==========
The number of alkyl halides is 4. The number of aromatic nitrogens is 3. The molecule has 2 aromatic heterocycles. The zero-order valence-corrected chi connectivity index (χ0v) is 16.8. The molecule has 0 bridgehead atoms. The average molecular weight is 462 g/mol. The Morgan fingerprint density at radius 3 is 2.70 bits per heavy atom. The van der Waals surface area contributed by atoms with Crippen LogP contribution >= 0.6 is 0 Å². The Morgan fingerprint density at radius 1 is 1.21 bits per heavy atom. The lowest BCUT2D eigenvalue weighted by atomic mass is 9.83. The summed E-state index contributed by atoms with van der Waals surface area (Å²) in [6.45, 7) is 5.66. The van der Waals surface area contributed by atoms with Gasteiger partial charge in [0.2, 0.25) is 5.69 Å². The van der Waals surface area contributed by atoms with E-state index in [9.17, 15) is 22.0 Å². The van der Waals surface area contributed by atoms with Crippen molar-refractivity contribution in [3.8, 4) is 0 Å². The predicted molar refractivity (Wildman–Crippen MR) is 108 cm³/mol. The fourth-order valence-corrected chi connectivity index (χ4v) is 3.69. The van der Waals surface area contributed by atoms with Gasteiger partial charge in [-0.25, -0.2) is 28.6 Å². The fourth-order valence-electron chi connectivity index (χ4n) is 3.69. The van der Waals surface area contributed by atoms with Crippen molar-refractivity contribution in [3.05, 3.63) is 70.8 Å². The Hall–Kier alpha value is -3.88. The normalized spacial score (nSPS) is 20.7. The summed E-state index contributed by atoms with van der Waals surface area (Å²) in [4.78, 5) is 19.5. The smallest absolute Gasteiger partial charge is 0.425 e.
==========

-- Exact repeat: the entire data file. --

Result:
The number of alkyl halides is 4. The number of aromatic nitrogens is 3. The molecule has 2 aromatic heterocycles. The zero-order valence-corrected chi connectivity index (χ0v) is 16.8. The molecule has 0 bridgehead atoms. The average molecular weight is 462 g/mol. The Morgan fingerprint density at radius 3 is 2.70 bits per heavy atom. The van der Waals surface area contributed by atoms with Crippen LogP contribution >= 0.6 is 0 Å². The Morgan fingerprint density at radius 1 is 1.21 bits per heavy atom. The lowest BCUT2D eigenvalue weighted by atomic mass is 9.83. The summed E-state index contributed by atoms with van der Waals surface area (Å²) in [6.45, 7) is 5.66. The van der Waals surface area contributed by atoms with Gasteiger partial charge in [0.2, 0.25) is 5.69 Å². The van der Waals surface area contributed by atoms with E-state index in [9.17, 15) is 22.0 Å². The van der Waals surface area contributed by atoms with Crippen molar-refractivity contribution in [3.8, 4) is 0 Å². The predicted molar refractivity (Wildman–Crippen MR) is 108 cm³/mol. The fourth-order valence-corrected chi connectivity index (χ4v) is 3.69. The van der Waals surface area contributed by atoms with Gasteiger partial charge in [-0.25, -0.2) is 28.6 Å². The fourth-order valence-electron chi connectivity index (χ4n) is 3.69. The van der Waals surface area contributed by atoms with Crippen molar-refractivity contribution in [3.05, 3.63) is 70.8 Å². The Hall–Kier alpha value is -3.88. The normalized spacial score (nSPS) is 20.7. The summed E-state index contributed by atoms with van der Waals surface area (Å²) in [4.78, 5) is 19.5. The smallest absolute Gasteiger partial charge is 0.425 e.